Furthermore, as our illustrations from literature on this page demonstrate, the usage has enjoyed continued strong support down the centuries. Even those who are universally regarded as among the finest composers of our language can be found using they with singular antecedents and as far back as 1926, H W Fowler, of Modern English Usage fame, declared that as anybody can see for themselves was the ‘popular solution’ (pp 391-392).

Equally significant, the editors of the Oxford English Dictionary prepared the entries for the letter t between 1909 and 1915. In other words, lexicographers have been recognising this use of they as normal standard practice—despite what some grammarians say—all this century.

Literary examples

Now leaden slumber with life’s strength doth fight,
And every one to rest themselves betake William Shakespeare

So likewise shall my heavenly Father do also unto you, if ye from your hearts forgive not everyone his brother their trespasses The Bible (King James Version)

God send everyone their heart’s desire William Shakespeare

Little did I think … to make a … complaint against a person very dear to you, but don’t let them be so proud … not to care how they affront everybody else Samuel Richardson

Everybody fell a laughing, as how could they help it Henry Fielding

A person can’t help their birth William Thackeray

But how can you talk with a person if they always say the same thing Lewis Carroll

Some people say that if you are very fond of a person you always think them handsome Henry Jones

I know when I like a person directly I see them Virginia Woolf

Everyone was absorbed in their own business Andrew Motion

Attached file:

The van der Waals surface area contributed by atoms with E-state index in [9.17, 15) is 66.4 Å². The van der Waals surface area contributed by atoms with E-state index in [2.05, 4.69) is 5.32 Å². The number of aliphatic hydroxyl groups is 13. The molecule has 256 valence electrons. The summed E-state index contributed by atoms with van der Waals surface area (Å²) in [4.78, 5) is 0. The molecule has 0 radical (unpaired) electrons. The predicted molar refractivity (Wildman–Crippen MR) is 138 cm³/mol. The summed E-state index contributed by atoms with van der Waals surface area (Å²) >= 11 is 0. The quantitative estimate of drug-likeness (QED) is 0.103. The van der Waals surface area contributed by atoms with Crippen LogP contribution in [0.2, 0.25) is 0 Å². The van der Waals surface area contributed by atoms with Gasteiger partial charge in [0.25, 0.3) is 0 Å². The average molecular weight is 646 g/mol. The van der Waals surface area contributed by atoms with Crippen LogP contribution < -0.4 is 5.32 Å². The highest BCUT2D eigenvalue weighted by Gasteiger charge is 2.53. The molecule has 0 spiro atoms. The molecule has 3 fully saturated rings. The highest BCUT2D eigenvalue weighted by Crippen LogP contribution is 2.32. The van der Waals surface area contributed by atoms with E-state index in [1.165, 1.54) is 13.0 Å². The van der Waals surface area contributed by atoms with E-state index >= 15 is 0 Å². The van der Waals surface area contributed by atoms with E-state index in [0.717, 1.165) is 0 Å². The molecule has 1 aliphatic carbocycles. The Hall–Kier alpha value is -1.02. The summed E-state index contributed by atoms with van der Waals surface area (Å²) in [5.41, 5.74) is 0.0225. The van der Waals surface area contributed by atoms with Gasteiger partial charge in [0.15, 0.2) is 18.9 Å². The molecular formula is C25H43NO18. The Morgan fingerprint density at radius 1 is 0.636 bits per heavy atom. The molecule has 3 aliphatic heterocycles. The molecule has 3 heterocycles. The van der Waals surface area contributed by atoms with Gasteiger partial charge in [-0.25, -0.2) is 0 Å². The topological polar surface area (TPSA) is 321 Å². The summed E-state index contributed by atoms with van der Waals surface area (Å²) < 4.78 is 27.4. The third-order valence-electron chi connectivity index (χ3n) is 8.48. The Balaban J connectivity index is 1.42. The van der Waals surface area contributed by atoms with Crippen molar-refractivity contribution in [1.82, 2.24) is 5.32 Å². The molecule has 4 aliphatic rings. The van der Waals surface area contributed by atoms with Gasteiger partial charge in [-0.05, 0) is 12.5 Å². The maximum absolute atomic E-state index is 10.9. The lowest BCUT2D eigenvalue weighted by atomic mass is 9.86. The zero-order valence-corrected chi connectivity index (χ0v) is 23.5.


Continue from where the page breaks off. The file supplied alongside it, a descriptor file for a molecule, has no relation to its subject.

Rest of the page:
‘There’s a bus waiting outside the terminal to take everybody to their hotels,’ said Linda David Lodge

Nobody would ever marry if they thought it over George Bernard Shaw

You just ask anybody for Gordon Skerrett and they’ll point him out to you. Scott Fitzgerald

Nobody stopped to stare, everyone has themselves to think about Susan Hill

His own family were occupied, each with their particular guests Evelyn Waugh

How popular is THEY?

Up to the 1960s at least English teachers conducted campaigns against the use of they in such contexts as: Everyone has their off days.

In 1974 Robert Eagleson conducted a series of usage tests in Sydney to see how much support remained for he in a universal or indefinite context and how effective the efforts of teachers had been (‘Anyone for his’ in Working Papers in Language and Linguistics (1976) 4: 31&#8211;45). One area investigated was the use of pronouns in the environment of question tags, for example:

Somebody showed her the way, didn’t … ?

In tests in which 95 informants had to write their answers, 87% favoured they. In 2 items in the test, of the 190 potential occurrences, 168 were they, 7 were he or she, 1 was one, and 1 was an aberrant we. Very much to the point, most of the answers with he, she, or one were produced by graduate teachers or lecturers of English. Even so, there was regular support for he only among 20% of the English teachers: 80% of the teachers never used he or she.

These findings have been confirmed by a recent survey conducted by the Dictionary Research Centre at Macquarie University (Australian Style (December 1994) 3: 1: 13-14). Again, the use of they with everyone and anyone was strongly preferred overall, and with the under 25 age group reached 98%. However, older participants, especially those in the 65+ group, were less supportive, perhaps still feeling the chastisements of school lessons. The results are unmistakable, however: there is a widespread acceptance of they.

Both studies concentrated on single sentences, for instance, A doctor has a responsibility of care to … patients. Higher scores in favour of they might well have been obtained if participants had been confronted with several consecutive sentences, such as:

If a person was asked to define a zebra, he or she could do this quite efficiently without calling up a whole ‘zoo’ or ‘safari’ frame. But if he or she overheard someone talking about a zebra seen in London earlier in the day, then he or she could go deeper into his or her memory, and call up a zoo frame, which would allow him or her to fit the narrative into a predicted set-up.

We may be prepared to accept a sole use of he or she but in a string of sentences it becomes far too cumbersome and they is by far the happier solution. (They was actually used by the author of these sentences, Jean Aitchison, Professor of Language and Communication, Oxford University.)